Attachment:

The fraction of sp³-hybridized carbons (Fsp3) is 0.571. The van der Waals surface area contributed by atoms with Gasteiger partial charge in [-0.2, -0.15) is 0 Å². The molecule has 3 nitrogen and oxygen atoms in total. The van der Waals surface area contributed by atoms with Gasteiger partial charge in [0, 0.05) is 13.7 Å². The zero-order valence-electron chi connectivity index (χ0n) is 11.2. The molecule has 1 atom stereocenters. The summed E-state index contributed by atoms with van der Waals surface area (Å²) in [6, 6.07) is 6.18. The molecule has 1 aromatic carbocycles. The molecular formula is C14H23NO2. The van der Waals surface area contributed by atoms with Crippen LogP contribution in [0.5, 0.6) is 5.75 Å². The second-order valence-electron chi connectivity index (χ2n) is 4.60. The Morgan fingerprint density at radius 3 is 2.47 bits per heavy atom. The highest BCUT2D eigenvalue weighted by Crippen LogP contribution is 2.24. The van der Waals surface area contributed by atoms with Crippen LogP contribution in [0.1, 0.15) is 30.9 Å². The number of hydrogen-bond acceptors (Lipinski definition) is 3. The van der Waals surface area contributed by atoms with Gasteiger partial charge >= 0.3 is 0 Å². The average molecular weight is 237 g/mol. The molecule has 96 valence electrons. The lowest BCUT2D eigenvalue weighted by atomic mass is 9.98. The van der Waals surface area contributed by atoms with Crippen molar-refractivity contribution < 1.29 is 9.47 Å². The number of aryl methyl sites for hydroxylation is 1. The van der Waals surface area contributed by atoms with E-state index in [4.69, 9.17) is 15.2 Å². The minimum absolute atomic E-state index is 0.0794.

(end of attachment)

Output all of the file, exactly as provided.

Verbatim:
The fraction of sp³-hybridized carbons (Fsp3) is 0.571. The van der Waals surface area contributed by atoms with Gasteiger partial charge in [-0.2, -0.15) is 0 Å². The molecule has 3 nitrogen and oxygen atoms in total. The van der Waals surface area contributed by atoms with Gasteiger partial charge in [0, 0.05) is 13.7 Å². The zero-order valence-electron chi connectivity index (χ0n) is 11.2. The molecule has 1 atom stereocenters. The summed E-state index contributed by atoms with van der Waals surface area (Å²) in [6, 6.07) is 6.18. The molecule has 1 aromatic carbocycles. The molecular formula is C14H23NO2. The van der Waals surface area contributed by atoms with Crippen LogP contribution in [0.5, 0.6) is 5.75 Å². The second-order valence-electron chi connectivity index (χ2n) is 4.60. The Morgan fingerprint density at radius 3 is 2.47 bits per heavy atom. The highest BCUT2D eigenvalue weighted by Crippen LogP contribution is 2.24. The van der Waals surface area contributed by atoms with Crippen LogP contribution in [0.1, 0.15) is 30.9 Å². The number of hydrogen-bond acceptors (Lipinski definition) is 3. The van der Waals surface area contributed by atoms with Gasteiger partial charge >= 0.3 is 0 Å². The average molecular weight is 237 g/mol. The molecule has 96 valence electrons. The lowest BCUT2D eigenvalue weighted by atomic mass is 9.98. The van der Waals surface area contributed by atoms with Crippen molar-refractivity contribution < 1.29 is 9.47 Å². The number of aryl methyl sites for hydroxylation is 1. The van der Waals surface area contributed by atoms with E-state index in [4.69, 9.17) is 15.2 Å². The minimum absolute atomic E-state index is 0.0794.